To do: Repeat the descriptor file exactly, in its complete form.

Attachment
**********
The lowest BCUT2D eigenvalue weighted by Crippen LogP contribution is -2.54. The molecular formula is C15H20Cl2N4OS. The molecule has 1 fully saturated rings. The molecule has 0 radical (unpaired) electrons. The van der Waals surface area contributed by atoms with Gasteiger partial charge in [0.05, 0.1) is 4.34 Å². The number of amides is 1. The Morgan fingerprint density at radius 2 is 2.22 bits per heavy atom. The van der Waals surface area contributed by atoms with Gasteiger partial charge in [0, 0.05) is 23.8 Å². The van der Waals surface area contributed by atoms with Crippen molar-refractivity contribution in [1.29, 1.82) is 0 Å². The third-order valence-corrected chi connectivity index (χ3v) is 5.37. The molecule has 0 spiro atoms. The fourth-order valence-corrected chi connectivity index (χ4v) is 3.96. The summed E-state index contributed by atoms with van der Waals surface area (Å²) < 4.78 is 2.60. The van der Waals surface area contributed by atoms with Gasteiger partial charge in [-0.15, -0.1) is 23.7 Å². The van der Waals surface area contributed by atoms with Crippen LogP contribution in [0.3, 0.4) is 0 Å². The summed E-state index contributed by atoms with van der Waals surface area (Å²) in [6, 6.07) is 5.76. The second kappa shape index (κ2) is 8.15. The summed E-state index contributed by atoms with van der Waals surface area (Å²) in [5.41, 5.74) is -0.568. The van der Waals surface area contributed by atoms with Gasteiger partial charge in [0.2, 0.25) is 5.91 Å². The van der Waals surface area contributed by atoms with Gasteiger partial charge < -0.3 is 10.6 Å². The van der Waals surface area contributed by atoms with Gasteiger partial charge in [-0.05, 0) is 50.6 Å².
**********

The lowest BCUT2D eigenvalue weighted by Crippen LogP contribution is -2.54. The molecular formula is C15H20Cl2N4OS. The molecule has 1 fully saturated rings. The molecule has 0 radical (unpaired) electrons. The van der Waals surface area contributed by atoms with Gasteiger partial charge in [0.05, 0.1) is 4.34 Å². The number of amides is 1. The Morgan fingerprint density at radius 2 is 2.22 bits per heavy atom. The van der Waals surface area contributed by atoms with Gasteiger partial charge in [0, 0.05) is 23.8 Å². The van der Waals surface area contributed by atoms with Crippen molar-refractivity contribution in [1.29, 1.82) is 0 Å². The third-order valence-corrected chi connectivity index (χ3v) is 5.37. The molecule has 0 spiro atoms. The fourth-order valence-corrected chi connectivity index (χ4v) is 3.96. The summed E-state index contributed by atoms with van der Waals surface area (Å²) < 4.78 is 2.60. The van der Waals surface area contributed by atoms with Gasteiger partial charge in [-0.15, -0.1) is 23.7 Å². The van der Waals surface area contributed by atoms with Crippen LogP contribution in [0.3, 0.4) is 0 Å². The summed E-state index contributed by atoms with van der Waals surface area (Å²) in [6, 6.07) is 5.76. The second kappa shape index (κ2) is 8.15. The summed E-state index contributed by atoms with van der Waals surface area (Å²) in [5.41, 5.74) is -0.568. The van der Waals surface area contributed by atoms with Gasteiger partial charge in [0.2, 0.25) is 5.91 Å². The van der Waals surface area contributed by atoms with Gasteiger partial charge < -0.3 is 10.6 Å². The van der Waals surface area contributed by atoms with Gasteiger partial charge in [-0.05, 0) is 50.6 Å².